commonness of sound changes (was: Question re historical sound changes)
|From:||Eric Christopherson <rakko@...>|
|Date:||Wednesday, April 1, 2009, 2:59|
Tristan, Roger, et al. -- I had some further questions about long
voiced stops. I thought I would reword them a bit and see if I get a
1. Am I correct in saying that, to produce a very long voiced stop,
you start by saying a very long vowel, and then close off the POA,
while basically continuing what you were doing with your voice before
that closure, then holding it, and finally releasing it?
2. When I attempt [ag:::::::::::a] (using the technique described in
1), it feels like I get the "hum" of the [g:::] for a few seconds,
then am unable to make *any* sound, and then eventually I release it.
In that silent period it's voiceless, but once I release it it
*feels* voiced again (as I feel my throat for vibration) -- so why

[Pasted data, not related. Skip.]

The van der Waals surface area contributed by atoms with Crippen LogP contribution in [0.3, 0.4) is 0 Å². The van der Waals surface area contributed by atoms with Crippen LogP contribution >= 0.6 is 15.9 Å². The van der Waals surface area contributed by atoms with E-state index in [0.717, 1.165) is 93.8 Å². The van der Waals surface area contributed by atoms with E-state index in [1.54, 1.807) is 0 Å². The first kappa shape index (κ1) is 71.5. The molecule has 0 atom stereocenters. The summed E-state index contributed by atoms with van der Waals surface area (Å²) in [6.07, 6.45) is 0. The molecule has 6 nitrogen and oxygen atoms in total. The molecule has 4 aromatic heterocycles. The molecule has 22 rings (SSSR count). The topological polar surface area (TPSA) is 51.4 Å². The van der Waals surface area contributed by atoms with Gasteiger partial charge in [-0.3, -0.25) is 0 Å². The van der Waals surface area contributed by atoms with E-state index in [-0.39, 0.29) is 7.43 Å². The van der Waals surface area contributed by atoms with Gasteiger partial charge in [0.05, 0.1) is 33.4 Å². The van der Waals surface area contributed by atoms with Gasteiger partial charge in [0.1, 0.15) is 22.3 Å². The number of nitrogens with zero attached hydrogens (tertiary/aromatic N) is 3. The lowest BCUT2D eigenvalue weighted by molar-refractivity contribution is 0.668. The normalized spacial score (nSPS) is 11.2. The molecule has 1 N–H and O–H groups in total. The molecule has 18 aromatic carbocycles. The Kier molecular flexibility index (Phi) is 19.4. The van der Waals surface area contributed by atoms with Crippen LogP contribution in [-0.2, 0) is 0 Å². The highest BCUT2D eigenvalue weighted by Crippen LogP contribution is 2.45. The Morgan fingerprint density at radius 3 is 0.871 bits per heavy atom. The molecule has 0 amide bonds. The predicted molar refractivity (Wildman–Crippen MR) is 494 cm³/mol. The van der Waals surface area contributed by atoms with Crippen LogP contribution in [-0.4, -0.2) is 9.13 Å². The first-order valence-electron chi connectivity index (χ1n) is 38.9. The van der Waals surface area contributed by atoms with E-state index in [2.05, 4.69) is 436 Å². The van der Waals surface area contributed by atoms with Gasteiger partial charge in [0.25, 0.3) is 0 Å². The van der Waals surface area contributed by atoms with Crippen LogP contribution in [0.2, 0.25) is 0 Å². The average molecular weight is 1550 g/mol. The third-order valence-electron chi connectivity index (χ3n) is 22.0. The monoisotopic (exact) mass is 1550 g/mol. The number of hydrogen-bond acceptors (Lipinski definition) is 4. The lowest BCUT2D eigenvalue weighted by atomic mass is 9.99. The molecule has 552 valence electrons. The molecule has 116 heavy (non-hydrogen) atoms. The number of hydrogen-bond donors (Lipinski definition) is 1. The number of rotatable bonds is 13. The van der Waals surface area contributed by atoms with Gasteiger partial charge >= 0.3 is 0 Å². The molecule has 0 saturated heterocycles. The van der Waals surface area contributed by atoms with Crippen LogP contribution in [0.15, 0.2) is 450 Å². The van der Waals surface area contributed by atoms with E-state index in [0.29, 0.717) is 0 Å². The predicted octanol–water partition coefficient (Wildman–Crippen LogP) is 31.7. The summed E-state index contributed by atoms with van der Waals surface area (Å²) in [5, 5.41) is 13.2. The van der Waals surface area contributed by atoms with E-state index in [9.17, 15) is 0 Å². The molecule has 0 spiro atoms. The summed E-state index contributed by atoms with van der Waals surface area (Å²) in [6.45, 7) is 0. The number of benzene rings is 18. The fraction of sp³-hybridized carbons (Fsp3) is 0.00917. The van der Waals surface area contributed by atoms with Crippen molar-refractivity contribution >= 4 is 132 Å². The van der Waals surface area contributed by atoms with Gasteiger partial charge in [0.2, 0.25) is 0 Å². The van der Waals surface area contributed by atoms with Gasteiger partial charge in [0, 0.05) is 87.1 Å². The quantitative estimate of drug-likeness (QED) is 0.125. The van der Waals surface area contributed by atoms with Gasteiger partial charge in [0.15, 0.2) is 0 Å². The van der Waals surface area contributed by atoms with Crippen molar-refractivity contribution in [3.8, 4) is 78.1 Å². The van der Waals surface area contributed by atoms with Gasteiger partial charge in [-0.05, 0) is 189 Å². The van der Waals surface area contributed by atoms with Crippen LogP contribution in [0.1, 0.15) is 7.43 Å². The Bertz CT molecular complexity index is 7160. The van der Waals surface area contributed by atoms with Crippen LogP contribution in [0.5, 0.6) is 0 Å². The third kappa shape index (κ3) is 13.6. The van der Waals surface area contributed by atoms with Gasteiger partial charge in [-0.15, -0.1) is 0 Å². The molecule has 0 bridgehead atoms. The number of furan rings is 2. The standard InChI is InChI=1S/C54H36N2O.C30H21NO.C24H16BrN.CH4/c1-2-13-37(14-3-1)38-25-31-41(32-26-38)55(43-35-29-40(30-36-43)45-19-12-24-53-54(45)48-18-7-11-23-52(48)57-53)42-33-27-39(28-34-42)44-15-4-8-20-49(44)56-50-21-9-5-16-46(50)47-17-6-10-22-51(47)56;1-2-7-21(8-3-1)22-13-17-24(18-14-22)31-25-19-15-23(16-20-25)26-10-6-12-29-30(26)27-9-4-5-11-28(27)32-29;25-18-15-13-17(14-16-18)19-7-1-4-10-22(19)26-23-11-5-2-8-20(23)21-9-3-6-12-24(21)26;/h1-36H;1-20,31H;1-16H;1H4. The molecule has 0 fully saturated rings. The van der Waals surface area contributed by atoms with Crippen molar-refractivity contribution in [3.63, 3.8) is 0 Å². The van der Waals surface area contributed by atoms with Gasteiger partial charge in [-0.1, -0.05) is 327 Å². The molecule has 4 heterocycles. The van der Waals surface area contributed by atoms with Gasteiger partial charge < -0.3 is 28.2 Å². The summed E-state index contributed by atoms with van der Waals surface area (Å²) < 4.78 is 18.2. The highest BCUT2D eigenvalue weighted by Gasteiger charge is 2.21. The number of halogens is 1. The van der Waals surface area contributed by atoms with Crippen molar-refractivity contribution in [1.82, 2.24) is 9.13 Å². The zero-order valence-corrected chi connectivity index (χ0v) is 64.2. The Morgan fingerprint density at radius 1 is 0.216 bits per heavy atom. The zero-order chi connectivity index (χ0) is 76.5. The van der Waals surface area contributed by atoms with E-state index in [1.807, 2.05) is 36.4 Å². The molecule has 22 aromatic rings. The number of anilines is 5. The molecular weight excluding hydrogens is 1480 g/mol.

would the sound be transcribed as [ag::::k::::::a] instead of
[ag:::k:::ga], or [ag:::_} ga]? (I'm not sure of a symbol for a
silent pause, so I'm just using several spaces.)
3. What do we make of the assertion that "voiced" stops in English
are only partially voiced, as opposed to e.g. French? Does that mean /
b/ in French is pronounced something more like [b:]?
I have two reasons that might not be so: a) Voiced geminates are
uncommon in languages. b) it doesn't sound long enough to be a
geminate; perhaps it's only half-long ([b:\]).